New Vegetarian Recipes

The girls have evolved over the years. When they were little they were much more suspicious of vegetables, they gravitated toward kid-friendly options, and they loved their fried meat. Then they started to like a lot more vegetables and became willing to eat most things.

In retrospect, I should have appreciated that Beautiful Heyday of Food Acceptance. Because then they continued to evolve, and they started to get more health conscious and ethically aware. M covered nutrition in some class and started realizing how much sodium and sugar are hidden everywhere. J flirted with vegetarianism. They’ve become a bit more moderate, but these days they absolutely prefer to consume less meat, fewer low-nutrient carbs, and more vegetables. And yet they still want deliciousness! I am doing my best. Here are three recent successes.

Buddha Bowl

This recipe is really, really healthful. We gravitated toward this recipe because of the chickpeas–as I’ve mentioned, the girls are completely obsessed with roasted chickpeas. M is a particularly huge fan of this one. I think that the rest of us like it but also sort of want a big bowl of ice cream after eating it.

Mexican Casserole

When the kids started agitating for more vegetarian meals, I went hunting in our family cookbook for new ideas. We found this recipe, and the girls liked it very much.

(the original)


  • 1 – 15 oz. can of corn, drained
  • 1 – 15 oz. can black beans, rinsed and drained
  • 1 – 10 oz. tomatoes with green chiles
  • 1 – 8 oz. container of sour cream
  • 1 – 8 oz. jar of picante sauce
  • 2 cups (8 oz.) shredded cheddar cheese
  • 2 cups cooked rice
  • 1/4 t. pepper
  • 1 bunch green onions, chopped
  • 1 – 6 oz. can black olives
  • 8 oz. shredded Monterey Jack cheese


  • Combine first 8 ingredients.
  • Spoon into a lightly greased 13 x 9 inch baking dish.
  • Sprinkle with remaining ingredients.
  • Bake at 350 degrees for 50 minutes.

This is yummy. And as I said, the girls liked it. But with their aversion to extraneous not-so-nutrient-rich carbs, they wanted to ditch the rice. I subbed in some beans instead. The result is that this casserole acts more like a sprawling, gooey dip than a casserole with textural heft, but we all think it’s yummier. Then one day I forgot to buy Rotel tomatoes, so I just threw in more Picante sauce. The girls thought this version tasted better, and it seemed vaguely simpler just to cut that ingredient. They also thought it was a bit too cheesy, so we cut that down a little bit. Meanwhile I’m a sucker for olives, so I often throw in some green olives as well. The result is a recipe that’s easier than the original, for a change, and also one that I routinely double because it’s so good that everyone’s sad when the leftovers are gone. So here’s the revised recipe.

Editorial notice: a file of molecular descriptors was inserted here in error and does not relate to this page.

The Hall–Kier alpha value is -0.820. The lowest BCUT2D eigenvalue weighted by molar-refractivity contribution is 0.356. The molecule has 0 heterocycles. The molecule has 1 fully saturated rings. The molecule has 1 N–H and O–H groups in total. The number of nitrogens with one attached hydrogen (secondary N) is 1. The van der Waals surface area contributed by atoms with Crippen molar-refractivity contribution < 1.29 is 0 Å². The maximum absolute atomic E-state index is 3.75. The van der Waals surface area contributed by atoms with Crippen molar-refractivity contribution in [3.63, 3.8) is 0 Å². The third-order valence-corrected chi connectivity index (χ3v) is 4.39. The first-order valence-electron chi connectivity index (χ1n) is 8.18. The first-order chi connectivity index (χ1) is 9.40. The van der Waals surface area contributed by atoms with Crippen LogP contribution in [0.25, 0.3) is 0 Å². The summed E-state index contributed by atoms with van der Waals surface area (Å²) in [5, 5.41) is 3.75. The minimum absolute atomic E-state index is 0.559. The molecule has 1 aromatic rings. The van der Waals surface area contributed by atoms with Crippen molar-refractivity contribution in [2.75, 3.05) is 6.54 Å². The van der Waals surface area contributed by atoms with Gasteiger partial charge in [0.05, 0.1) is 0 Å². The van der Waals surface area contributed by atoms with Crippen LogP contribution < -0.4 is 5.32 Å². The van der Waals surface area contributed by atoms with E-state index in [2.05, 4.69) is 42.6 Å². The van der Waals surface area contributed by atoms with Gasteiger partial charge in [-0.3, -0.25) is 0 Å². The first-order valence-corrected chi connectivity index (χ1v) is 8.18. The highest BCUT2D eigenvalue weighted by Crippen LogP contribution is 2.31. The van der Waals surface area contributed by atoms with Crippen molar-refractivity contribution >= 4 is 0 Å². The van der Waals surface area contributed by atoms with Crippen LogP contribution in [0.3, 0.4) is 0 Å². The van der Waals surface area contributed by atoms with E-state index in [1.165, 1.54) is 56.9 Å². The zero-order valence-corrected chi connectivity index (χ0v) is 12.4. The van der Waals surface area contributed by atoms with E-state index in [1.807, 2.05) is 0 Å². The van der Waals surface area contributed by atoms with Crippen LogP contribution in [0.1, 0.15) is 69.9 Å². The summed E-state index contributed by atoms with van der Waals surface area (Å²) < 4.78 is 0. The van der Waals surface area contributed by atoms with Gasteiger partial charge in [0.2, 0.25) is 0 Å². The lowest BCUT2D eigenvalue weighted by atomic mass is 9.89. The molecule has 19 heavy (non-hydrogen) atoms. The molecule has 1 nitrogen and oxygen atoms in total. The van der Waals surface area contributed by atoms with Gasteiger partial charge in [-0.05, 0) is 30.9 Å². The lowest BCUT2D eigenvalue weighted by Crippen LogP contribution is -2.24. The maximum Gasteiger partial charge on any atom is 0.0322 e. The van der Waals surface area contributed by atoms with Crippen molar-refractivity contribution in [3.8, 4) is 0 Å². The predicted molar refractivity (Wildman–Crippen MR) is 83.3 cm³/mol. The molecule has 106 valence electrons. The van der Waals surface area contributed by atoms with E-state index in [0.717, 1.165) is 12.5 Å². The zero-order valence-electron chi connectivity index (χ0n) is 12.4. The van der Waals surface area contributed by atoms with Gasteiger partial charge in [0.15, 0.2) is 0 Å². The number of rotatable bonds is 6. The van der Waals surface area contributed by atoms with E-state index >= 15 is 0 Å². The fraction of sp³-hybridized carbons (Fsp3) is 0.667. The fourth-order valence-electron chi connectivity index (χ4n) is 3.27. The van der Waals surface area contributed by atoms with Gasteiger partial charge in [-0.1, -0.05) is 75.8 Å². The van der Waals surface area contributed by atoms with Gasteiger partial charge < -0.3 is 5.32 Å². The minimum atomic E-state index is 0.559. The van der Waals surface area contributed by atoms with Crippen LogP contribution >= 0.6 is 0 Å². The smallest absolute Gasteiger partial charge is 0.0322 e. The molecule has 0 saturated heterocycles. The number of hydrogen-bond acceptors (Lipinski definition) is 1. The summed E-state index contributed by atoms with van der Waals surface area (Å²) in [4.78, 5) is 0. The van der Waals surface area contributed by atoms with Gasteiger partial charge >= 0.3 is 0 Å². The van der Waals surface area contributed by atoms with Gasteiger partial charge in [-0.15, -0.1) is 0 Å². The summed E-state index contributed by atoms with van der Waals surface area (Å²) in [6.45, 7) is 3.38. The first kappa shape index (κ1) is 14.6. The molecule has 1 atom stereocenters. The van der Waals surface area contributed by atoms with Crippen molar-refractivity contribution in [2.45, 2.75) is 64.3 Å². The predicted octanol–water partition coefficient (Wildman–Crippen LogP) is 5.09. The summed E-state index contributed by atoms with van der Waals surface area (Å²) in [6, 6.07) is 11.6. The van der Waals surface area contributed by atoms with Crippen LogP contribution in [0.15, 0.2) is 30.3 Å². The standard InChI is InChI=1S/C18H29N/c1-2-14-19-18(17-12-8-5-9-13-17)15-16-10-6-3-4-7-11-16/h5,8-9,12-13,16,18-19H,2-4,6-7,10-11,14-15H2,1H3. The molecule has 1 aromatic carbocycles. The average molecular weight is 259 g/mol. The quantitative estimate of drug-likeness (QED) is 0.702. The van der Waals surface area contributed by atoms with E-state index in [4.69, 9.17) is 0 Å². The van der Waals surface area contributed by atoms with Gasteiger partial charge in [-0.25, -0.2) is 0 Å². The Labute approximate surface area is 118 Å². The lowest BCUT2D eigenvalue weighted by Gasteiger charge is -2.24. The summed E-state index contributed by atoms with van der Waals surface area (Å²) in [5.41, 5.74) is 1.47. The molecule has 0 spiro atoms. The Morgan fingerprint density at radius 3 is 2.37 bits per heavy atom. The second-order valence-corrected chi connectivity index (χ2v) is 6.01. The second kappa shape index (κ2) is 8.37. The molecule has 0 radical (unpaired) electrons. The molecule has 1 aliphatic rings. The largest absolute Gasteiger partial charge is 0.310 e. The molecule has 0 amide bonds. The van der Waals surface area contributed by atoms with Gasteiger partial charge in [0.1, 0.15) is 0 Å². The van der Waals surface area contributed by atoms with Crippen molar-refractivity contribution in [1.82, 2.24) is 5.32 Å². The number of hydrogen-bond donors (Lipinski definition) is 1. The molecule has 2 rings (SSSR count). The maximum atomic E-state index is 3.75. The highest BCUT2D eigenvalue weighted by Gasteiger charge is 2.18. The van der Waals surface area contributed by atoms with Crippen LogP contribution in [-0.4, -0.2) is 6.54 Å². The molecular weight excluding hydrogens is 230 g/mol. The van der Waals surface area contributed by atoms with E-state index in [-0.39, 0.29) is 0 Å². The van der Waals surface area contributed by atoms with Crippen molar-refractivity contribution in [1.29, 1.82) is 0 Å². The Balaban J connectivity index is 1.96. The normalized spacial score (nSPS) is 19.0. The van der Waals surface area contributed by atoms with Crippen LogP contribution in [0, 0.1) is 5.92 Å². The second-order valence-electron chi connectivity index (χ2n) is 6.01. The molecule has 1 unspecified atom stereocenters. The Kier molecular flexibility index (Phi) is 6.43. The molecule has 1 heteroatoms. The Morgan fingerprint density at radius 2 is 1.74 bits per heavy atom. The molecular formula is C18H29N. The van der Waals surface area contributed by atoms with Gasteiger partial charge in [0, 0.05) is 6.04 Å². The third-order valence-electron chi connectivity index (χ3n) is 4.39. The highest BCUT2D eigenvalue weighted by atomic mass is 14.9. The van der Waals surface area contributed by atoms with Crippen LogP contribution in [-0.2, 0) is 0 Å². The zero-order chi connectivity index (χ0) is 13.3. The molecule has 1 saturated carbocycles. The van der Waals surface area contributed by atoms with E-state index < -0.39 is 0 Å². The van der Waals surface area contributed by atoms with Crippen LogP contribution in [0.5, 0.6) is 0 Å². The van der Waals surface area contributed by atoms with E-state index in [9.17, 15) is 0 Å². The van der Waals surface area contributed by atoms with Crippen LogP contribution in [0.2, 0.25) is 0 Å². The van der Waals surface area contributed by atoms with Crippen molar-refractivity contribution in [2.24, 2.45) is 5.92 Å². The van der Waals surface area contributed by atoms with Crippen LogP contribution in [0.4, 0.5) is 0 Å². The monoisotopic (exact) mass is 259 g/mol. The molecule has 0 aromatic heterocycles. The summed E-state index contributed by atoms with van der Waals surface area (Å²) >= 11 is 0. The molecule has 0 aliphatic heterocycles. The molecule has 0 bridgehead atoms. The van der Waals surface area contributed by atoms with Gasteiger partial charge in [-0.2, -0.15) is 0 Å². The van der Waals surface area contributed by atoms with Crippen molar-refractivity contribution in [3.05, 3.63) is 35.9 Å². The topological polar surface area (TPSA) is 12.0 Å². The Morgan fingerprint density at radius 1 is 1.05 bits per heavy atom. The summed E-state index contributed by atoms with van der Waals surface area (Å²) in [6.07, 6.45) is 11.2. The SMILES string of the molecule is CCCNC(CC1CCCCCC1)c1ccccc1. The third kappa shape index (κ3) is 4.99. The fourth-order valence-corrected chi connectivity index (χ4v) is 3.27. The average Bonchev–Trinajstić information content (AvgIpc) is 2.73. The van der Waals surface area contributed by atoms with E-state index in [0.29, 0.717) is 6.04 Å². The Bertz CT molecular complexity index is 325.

• 2 – 15 oz. can of corn, drained
  • 2 – 15 oz. can black beans, rinsed and drained
  • 2 – 15 oz. can pinto beans, rinsed and drained
  • 2 – 8 oz. container of sour cream
  • 36 oz. jarred picante sauce
  • 3 cups shredded cheddar cheese
  • 1/2 t. pepper
  • 2 – 6 oz. can black olives, chopped
  • 12 oz. green olives, chopped
  • 16 oz. shredded Pepper Jack cheese
  • 1 bunch green onions, chopped


  • Put all ingredients except the Pepper Jack and chopped green onions directly into two 13 x 9 inch baking dishes that you haven’t bothered to grease because there’s cheese.
  • Mix it up, then sprinkle with cheese and onions.
  • Bake at 350 degrees for 30 minutes, because that’s plenty of time.

West Indian Peas and Rice with Tempeh

Okay, this recipe is the crazy, crazy surprise. I had absolutely zero expectation that I would like this dish. Its two main ingredients are tempeh and black eyed peas, neither of which I thought I liked. It’s from the Sundays at Moosewood Restaurant. J had requested more vegetarian main dishes, so I plopped the cookbook in front of her to peruse some options. And then I was like. . . black eyed peas and tempeh? Really? And then I sighed and figured I could try it.

I don’t follow the recipe exactly. I skip the fennel because I don’t like fennel, and I couldn’t bring myself to use a quarter cup of oil — more like a couple of tablespoons. We also don’t make it with dried peas — I skip that and use canned instead. And for us, it was a little too much rice. Now I make a single recipe of the rice, then a double recipe of all of the other stuff. And I have to double it, because it’s delicious. This is what it looks like before adding the scallions on top.

By the time I realized that I’d gotten a picture without the scallions, it was already all gone again because this stuff goes fast! If you try making it and don’t love it, add more salt and cayenne. In the original recipe in the book, it says one small chile or 1/4 teaspoon cayenne, but we like it with both a small chile and extra cayenne, which we keep at the table and sprinkle on top to taste. It is weirdly delicious.

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